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5.11.20 COVID-19 UPDATE




Our response to the COVID-19 was “plan for the worst,”  “hope for the best” and “trust God.”

As a nation, we were not prepared for COVID-19. Locally, our Mardi Gras celebration and robust tourism industry that bring people from around the nation and the world seem to have positioned New Orleans for early infections that grew at an alarming pace, quickly overwhelming hospital emergency rooms.  

Overnight, our world changed: stay at home orders, social distancing, economic downturns, lost jobs and so much uncertainty.  For many of us, people we loved, died as a result.

What would we need to survive the COVID-19 pandemic?  At Notre Dame Health System, we quickly determined what our four Big Initiatives would be: limit access to the building, test residents and staff, assess and purchase supplies, and secure staffing.

Action Item #1: Limit access to the building

We immediately notified families, volunteers, and medical vendors of our policy limiting access to our facilities and requiring all people entering the building to have a temperature check, use hand sanitizer, and answer questions about potential symptoms before being allowed to enter the building.

We then quickly moved to only allowing staff and medical personnel to enter the building, with the same screening process.

Action Item #2: Test residents and staff

Testing kits were not available until recently, which made it impossible to diagnose COVID-19 residents and staff onsite.  Even when residents were sent to the hospital with symptoms, they were often returned within hours with orders to isolate for 14 days. This obviously  presented challenges in a semi-private environment and with staff who didn’t have appropriate protective equipment to remain safe.  

Action Item #3: Supplies – Personal Protective Equipment, hand sanitizer, and cleaning chemicals recommended by the CDC. 

It is possible that our situation could have been much different if we had initially had the ability to diagnose COVID-19 quickly and would have had the personal protective equipment to care for those infected safely. 

The primary shortage that existed was with N95 masks, face shields, and gowns needed to protect both staff and residents. As we understand now, even a positive staff member with no symptoms should not be able to pass the virus to another person if they are wearing an N95 mask.  

When we identified that PPE would be limited, we began to create a COVID-19 unit at Wynhoven Health Care Center to better isolate residents to prevent infection and to make limited PPE available to staff working the COVID-19 unit.

Action Item #4: Ensure enough nurses and certified nursing assistants to care for residents.

There was a severe shortage of nurses and certified nursing assistants even before the COVID-19 pandemic. To ensure that we were adequately staffed, on April 1, 2020 we went into disaster mode and converted staff to 12-hour shifts.  Nursing staff were paid at overtime rates and nursing staff working the COVID-19 units were paid double time.  In addition, we contracted with several travel nurse agencies and brought nurses and certified nursing assistants into town to supplement our staff should there be a need.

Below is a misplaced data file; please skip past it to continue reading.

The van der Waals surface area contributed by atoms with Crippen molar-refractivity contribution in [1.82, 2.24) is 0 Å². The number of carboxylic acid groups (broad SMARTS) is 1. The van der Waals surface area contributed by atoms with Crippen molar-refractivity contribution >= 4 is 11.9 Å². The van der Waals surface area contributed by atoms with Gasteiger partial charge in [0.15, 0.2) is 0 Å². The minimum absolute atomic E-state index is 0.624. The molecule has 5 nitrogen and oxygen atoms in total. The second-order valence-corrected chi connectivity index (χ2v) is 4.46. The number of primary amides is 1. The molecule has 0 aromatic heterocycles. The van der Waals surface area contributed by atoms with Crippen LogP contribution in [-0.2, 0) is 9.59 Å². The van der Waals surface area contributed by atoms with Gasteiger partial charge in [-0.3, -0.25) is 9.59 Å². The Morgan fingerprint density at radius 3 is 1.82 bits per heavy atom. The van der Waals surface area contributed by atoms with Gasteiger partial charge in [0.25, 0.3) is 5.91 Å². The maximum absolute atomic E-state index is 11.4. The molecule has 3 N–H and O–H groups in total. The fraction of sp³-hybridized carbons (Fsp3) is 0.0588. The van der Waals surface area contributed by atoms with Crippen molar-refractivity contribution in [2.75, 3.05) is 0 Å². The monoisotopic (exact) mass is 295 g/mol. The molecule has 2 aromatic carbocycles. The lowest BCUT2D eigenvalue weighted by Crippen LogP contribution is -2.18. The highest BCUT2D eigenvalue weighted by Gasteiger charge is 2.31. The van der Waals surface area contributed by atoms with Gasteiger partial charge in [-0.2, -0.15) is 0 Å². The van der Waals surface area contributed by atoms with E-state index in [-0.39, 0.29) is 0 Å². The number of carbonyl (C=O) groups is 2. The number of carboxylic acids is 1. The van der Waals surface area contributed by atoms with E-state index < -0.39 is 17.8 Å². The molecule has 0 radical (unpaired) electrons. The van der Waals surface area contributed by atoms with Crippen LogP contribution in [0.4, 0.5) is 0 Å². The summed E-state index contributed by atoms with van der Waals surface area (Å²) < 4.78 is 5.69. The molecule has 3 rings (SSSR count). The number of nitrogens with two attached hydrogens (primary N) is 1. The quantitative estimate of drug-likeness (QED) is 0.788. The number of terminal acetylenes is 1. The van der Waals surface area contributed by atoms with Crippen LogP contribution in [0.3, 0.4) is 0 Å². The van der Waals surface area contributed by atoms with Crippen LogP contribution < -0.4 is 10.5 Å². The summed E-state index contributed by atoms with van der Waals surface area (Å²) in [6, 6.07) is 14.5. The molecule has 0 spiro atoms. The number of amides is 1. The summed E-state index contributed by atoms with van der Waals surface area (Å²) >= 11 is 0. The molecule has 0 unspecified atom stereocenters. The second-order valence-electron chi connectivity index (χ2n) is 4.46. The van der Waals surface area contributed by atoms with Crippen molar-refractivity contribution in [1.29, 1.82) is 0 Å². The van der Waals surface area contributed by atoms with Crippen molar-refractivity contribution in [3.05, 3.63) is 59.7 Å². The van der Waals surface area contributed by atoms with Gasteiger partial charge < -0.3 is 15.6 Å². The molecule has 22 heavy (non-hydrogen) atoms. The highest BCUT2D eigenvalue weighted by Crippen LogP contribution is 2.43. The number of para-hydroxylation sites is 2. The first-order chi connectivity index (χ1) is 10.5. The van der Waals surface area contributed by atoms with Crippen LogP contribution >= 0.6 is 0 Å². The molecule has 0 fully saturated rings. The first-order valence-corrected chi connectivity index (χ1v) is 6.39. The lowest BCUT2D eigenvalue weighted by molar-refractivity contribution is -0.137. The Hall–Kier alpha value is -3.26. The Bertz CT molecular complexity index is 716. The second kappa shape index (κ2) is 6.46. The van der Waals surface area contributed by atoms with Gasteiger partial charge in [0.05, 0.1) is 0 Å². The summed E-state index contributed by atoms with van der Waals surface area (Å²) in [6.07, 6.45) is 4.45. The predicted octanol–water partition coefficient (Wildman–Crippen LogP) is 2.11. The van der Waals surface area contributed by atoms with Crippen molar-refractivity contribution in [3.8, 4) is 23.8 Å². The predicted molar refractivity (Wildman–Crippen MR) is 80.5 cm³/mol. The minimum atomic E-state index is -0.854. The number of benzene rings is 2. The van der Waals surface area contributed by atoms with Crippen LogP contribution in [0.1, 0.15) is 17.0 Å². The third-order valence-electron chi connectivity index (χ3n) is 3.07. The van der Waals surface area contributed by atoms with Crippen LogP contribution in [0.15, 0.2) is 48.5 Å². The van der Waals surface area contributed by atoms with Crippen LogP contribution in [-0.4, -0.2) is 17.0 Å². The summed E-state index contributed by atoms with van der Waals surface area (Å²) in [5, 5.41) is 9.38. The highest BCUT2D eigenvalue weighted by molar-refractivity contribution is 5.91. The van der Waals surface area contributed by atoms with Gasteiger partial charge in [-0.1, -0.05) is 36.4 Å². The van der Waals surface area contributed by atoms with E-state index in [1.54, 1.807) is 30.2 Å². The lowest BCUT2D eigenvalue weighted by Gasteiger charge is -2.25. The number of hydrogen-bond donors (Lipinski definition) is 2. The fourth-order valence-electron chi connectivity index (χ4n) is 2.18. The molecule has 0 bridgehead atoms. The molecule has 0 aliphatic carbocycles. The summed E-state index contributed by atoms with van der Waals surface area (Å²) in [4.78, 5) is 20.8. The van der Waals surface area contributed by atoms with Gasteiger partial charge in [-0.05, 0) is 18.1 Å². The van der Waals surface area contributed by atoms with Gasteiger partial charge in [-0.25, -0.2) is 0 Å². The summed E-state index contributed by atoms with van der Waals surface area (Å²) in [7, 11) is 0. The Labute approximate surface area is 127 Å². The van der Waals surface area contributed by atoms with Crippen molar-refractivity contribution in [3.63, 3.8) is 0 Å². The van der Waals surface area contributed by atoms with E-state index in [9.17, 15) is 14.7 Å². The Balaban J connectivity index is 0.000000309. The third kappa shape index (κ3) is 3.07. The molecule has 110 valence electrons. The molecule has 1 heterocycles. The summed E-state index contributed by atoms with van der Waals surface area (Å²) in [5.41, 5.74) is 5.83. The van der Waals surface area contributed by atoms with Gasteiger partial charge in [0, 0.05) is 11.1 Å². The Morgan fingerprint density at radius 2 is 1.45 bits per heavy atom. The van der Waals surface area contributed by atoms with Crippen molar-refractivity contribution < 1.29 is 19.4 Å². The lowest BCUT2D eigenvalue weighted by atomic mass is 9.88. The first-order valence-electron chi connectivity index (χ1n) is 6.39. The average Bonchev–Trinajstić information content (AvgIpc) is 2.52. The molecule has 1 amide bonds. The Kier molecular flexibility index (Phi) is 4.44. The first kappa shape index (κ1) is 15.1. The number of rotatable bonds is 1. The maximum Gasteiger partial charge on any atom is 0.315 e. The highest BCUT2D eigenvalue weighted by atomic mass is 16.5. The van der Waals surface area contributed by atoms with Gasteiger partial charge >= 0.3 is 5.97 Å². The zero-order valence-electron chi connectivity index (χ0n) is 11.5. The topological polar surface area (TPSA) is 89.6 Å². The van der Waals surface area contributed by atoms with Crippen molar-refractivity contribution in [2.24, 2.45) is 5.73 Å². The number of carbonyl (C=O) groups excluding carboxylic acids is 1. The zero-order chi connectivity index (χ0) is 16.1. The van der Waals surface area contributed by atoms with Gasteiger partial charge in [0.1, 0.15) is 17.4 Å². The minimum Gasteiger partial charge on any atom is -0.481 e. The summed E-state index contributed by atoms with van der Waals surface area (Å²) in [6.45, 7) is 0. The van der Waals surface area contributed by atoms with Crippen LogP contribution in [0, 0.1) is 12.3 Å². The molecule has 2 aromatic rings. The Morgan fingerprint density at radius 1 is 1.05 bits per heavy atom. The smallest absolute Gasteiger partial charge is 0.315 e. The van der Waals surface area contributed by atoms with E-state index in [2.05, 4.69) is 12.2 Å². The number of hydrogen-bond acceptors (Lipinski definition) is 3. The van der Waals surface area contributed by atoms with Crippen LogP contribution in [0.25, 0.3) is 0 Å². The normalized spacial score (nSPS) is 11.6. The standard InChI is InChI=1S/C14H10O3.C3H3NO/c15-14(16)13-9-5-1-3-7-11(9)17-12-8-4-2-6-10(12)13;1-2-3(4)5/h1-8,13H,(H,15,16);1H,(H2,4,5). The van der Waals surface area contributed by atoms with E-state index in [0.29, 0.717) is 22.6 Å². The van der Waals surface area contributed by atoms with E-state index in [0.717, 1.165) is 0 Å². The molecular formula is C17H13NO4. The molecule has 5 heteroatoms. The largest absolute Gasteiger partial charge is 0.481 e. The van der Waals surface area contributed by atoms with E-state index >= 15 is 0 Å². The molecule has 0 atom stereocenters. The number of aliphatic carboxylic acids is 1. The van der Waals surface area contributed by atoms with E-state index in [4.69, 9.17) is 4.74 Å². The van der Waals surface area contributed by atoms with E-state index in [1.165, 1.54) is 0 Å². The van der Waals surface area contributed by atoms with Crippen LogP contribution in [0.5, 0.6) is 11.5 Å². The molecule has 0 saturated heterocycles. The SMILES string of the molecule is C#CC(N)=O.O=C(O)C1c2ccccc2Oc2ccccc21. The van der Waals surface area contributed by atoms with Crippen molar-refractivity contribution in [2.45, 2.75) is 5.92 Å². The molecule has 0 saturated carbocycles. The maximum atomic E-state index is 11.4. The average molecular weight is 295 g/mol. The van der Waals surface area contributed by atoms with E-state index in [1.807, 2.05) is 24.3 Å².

We also contracted to provide interim Directors of Nursing who have helped relieve our nursing leadership from some of the hardships of working through a pandemic.

Looking Ahead

Today, we are pleased to report that we have had success in seeing many residents admitted to our COVID-19 units recover. We are seeing a slowing in the number of residents and staff presenting with signs and symptoms of COVID-19. We look forward to the day when these isolation units are no longer needed. We believe the lessons learned from this event will help us be better prepared for the future and give us a glimpse into what the world can be when we pull together and trust. 

The real heroes of this pandemic are the women and men who showed up and did their jobs to care for our residents and their patients. It would be easy to assume that the spread of the virus in a nursing home is the result of poor care or lack of infection control. The reality is this virus has traveled the globe, causing chaos and uncertainty in healthcare and virtually all areas of society. 

Despite the challenges of the COVID-19 pandemic, we will continue our mission to care for our residents and strive each day to earn the trust that our residents and families put in us. 

A few other facts:

  1. COVID-19 units were opened onsite at our facilities to improve isolation, preserve PPE, and better meet the needs of infected residents (a recommendation that was later made by the CDC);
  2. Chateau de Notre Dame, where our first COVID-19 diagnoses was confirmed, did not account for the largest number of residents moved into the COVID-19 unit at Wynhoven Health Care Center;
  3. Healthy residents were moved from Chateau to Our Lady of Wisdom to make room for a COVID-19 unit on the east bank and to better respond to the needs of our hospital partners;
  4. We have and will continue to work closely with the CDC and with our medical directors in setting up the isolation units; we have been surveyed by the State for compliance with CDC guidelines and had no issues;
  5. We have unfilled beds in our COVID-19 units at present and hope that this trend continues, but we are prepared should there be another wave;
  6. Despite our best efforts, we have had limited success in preventing the spread of COVID-19; like many health care organizations, we have lost both residents and staff to the virus.
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